*Deep Sea Moto
*Harley Keeps Donation at Arm’s Length
Of Helmet Laws and Blue Dots
by Victor Wanchena
For over 25 years riders in Minnesota have had the right to choose whether or not they wear a helmet. But there was a catch. We didn’t have the right to equal insurance coverage with regards to helmet usage and head injuries (MN statute #169.974). So if you were injured in an accident and not wearing a helmet that information could be used against you in court to possibly lower damages in a lawsuit. This changed back in May when Governor Ventura signed a bill that repealed the law. Courts are no longer mandated to consider evidence of helmet use in cases of personal injury in motorcycle accidents.
The passage of this bill was in large part due to the lobbying efforts of ABATE and the Minnesota Motorcycle Riders Association and the sponsorship of Representative Tom Workman–not to mention that Governor Ventura has been a long time rider. In addition to the helmet law the bill also legalizes motorcyclists to use blue dot tail light lens. The law took effect immediately and applies only to the tail light, not to signals or other lights.
Deep Sea Moto
For 1999 a motorcycle freestyle jump contest was included in ESPN’s “X-Games”, but it seems that some things are too extreme even for them.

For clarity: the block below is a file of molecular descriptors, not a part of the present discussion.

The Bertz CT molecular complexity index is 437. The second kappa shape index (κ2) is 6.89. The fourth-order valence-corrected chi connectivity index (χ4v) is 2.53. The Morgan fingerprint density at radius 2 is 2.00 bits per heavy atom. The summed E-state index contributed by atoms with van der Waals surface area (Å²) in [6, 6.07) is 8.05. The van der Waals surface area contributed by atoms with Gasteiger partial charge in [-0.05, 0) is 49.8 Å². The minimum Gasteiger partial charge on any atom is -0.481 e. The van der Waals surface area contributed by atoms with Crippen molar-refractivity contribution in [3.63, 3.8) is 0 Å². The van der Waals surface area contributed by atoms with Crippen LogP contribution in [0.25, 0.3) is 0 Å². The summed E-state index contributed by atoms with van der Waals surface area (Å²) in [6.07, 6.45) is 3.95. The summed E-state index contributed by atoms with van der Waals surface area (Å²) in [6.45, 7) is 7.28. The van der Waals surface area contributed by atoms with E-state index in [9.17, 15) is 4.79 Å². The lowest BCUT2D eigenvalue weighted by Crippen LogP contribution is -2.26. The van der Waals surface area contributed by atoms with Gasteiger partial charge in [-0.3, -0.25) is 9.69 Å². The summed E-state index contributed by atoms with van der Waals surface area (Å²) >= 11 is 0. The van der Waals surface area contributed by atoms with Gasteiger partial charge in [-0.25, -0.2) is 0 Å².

At the end of the jump competition Travis Pasteurian, a 15 year old contestant from Annapolis, MD, celebrated his win by soaring off the pier and directly into the San Francisco Bay. The jump occurred at the end of the Moto X stunt event in front of thousands of fans on Pier 30 near the Bay Bridge in San Francisco.
According to witnesses Pasteurian was revving his bike hard across the course and up a four foot dirt berm on the edge of the pier. He then flew over twenty feet in the air landing in the bay. Officials from ESPN were not amused by Pastrami’s show of triumph and promptly decided to withhold his prize money of $10,000 and not to televise the footage of the leap into the bay. They said that the money would be used to hire a salvage crew to pull the bike from the bay and that the remainder would go to a local charity.
“It was dangerous,” said Chris Stopcock, an X-Games spokesman. “He was putting people and the bay at risk.” But Pasteurian see it differently, “I was just having a good time and yes, I was really surprised by the reaction when I got out. At the time I was really pumped up. The crowd was going nuts.”
The stunt may have not been as spontaneous as might be thought, since two boats hired by Pastrami’s manger were waiting to pick him and his bike up. Travis was pulled quickly from the water but it took a salvage crew five hours to locate and retrieve his bike.
Drag racing tracks are usually the scene of high horsepower machines that roar down the tracks at break-neck speeds. But now comes the National Electric Drag Race Association (NEDRA) with machines of incredible power and speed and very little roar. Earlier this year the National Hot Rod Association (NHRA) adopted the NEDRA rule book allowing electric drag races to take place on NHRA tracks.